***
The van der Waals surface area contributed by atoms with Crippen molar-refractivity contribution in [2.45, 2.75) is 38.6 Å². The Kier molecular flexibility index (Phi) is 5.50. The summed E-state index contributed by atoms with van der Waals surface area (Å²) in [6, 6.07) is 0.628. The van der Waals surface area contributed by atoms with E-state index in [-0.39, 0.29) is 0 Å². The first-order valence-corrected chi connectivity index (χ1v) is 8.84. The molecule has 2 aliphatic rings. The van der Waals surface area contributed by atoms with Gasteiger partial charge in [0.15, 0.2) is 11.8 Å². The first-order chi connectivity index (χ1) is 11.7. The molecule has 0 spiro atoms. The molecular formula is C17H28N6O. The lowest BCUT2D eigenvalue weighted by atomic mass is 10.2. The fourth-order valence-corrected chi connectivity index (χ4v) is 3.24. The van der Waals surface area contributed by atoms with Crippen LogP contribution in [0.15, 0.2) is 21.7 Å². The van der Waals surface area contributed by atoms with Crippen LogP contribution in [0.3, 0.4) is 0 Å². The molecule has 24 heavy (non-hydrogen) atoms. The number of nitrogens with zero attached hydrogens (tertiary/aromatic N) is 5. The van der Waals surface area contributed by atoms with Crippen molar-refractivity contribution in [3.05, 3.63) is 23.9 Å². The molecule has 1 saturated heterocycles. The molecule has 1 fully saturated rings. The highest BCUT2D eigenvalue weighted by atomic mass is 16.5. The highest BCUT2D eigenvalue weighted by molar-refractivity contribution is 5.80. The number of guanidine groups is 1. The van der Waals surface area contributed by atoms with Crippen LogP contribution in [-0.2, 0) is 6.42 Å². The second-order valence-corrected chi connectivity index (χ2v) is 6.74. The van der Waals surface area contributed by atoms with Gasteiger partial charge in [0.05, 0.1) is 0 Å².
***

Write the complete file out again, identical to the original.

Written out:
The van der Waals surface area contributed by atoms with Crippen molar-refractivity contribution in [2.45, 2.75) is 38.6 Å². The Kier molecular flexibility index (Phi) is 5.50. The summed E-state index contributed by atoms with van der Waals surface area (Å²) in [6, 6.07) is 0.628. The van der Waals surface area contributed by atoms with E-state index in [-0.39, 0.29) is 0 Å². The first-order valence-corrected chi connectivity index (χ1v) is 8.84. The molecule has 2 aliphatic rings. The van der Waals surface area contributed by atoms with Gasteiger partial charge in [0.15, 0.2) is 11.8 Å². The first-order chi connectivity index (χ1) is 11.7. The molecule has 0 spiro atoms. The molecular formula is C17H28N6O. The lowest BCUT2D eigenvalue weighted by atomic mass is 10.2. The fourth-order valence-corrected chi connectivity index (χ4v) is 3.24. The van der Waals surface area contributed by atoms with Crippen LogP contribution in [0.15, 0.2) is 21.7 Å². The van der Waals surface area contributed by atoms with Crippen LogP contribution in [0.3, 0.4) is 0 Å². The molecule has 24 heavy (non-hydrogen) atoms. The number of nitrogens with zero attached hydrogens (tertiary/aromatic N) is 5. The van der Waals surface area contributed by atoms with Crippen molar-refractivity contribution in [3.05, 3.63) is 23.9 Å². The molecule has 1 saturated heterocycles. The molecule has 1 fully saturated rings. The highest BCUT2D eigenvalue weighted by atomic mass is 16.5. The highest BCUT2D eigenvalue weighted by molar-refractivity contribution is 5.80. The number of guanidine groups is 1. The van der Waals surface area contributed by atoms with Crippen LogP contribution in [-0.2, 0) is 6.42 Å². The second-order valence-corrected chi connectivity index (χ2v) is 6.74. The van der Waals surface area contributed by atoms with Gasteiger partial charge in [0.05, 0.1) is 0 Å².